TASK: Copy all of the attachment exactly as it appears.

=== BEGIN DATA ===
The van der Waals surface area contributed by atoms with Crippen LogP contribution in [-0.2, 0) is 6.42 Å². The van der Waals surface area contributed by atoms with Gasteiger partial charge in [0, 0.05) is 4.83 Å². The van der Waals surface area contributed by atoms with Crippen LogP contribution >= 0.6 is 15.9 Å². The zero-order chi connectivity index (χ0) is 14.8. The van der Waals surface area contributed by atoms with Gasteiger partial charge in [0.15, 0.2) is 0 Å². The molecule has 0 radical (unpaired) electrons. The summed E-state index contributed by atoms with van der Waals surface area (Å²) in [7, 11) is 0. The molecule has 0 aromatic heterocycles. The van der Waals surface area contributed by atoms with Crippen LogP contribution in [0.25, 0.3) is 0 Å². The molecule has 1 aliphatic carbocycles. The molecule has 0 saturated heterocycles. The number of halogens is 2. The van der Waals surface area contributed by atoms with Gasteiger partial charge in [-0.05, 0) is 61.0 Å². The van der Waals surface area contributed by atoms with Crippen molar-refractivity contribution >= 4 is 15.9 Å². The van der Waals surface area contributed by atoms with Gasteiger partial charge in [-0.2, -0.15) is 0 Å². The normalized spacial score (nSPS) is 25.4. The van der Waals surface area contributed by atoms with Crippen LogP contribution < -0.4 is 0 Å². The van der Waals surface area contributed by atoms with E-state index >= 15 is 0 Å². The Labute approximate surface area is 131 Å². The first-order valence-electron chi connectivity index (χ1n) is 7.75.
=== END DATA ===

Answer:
The van der Waals surface area contributed by atoms with Crippen LogP contribution in [-0.2, 0) is 6.42 Å². The van der Waals surface area contributed by atoms with Gasteiger partial charge in [0, 0.05) is 4.83 Å². The van der Waals surface area contributed by atoms with Crippen LogP contribution >= 0.6 is 15.9 Å². The zero-order chi connectivity index (χ0) is 14.8. The van der Waals surface area contributed by atoms with Gasteiger partial charge in [0.15, 0.2) is 0 Å². The molecule has 0 radical (unpaired) electrons. The summed E-state index contributed by atoms with van der Waals surface area (Å²) in [7, 11) is 0. The molecule has 0 aromatic heterocycles. The van der Waals surface area contributed by atoms with Crippen LogP contribution in [0.25, 0.3) is 0 Å². The molecule has 1 aliphatic carbocycles. The molecule has 0 saturated heterocycles. The number of halogens is 2. The van der Waals surface area contributed by atoms with Gasteiger partial charge in [-0.05, 0) is 61.0 Å². The van der Waals surface area contributed by atoms with Crippen molar-refractivity contribution >= 4 is 15.9 Å². The van der Waals surface area contributed by atoms with Gasteiger partial charge in [-0.2, -0.15) is 0 Å². The normalized spacial score (nSPS) is 25.4. The van der Waals surface area contributed by atoms with Crippen LogP contribution < -0.4 is 0 Å². The van der Waals surface area contributed by atoms with E-state index >= 15 is 0 Å². The Labute approximate surface area is 131 Å². The first-order valence-electron chi connectivity index (χ1n) is 7.75.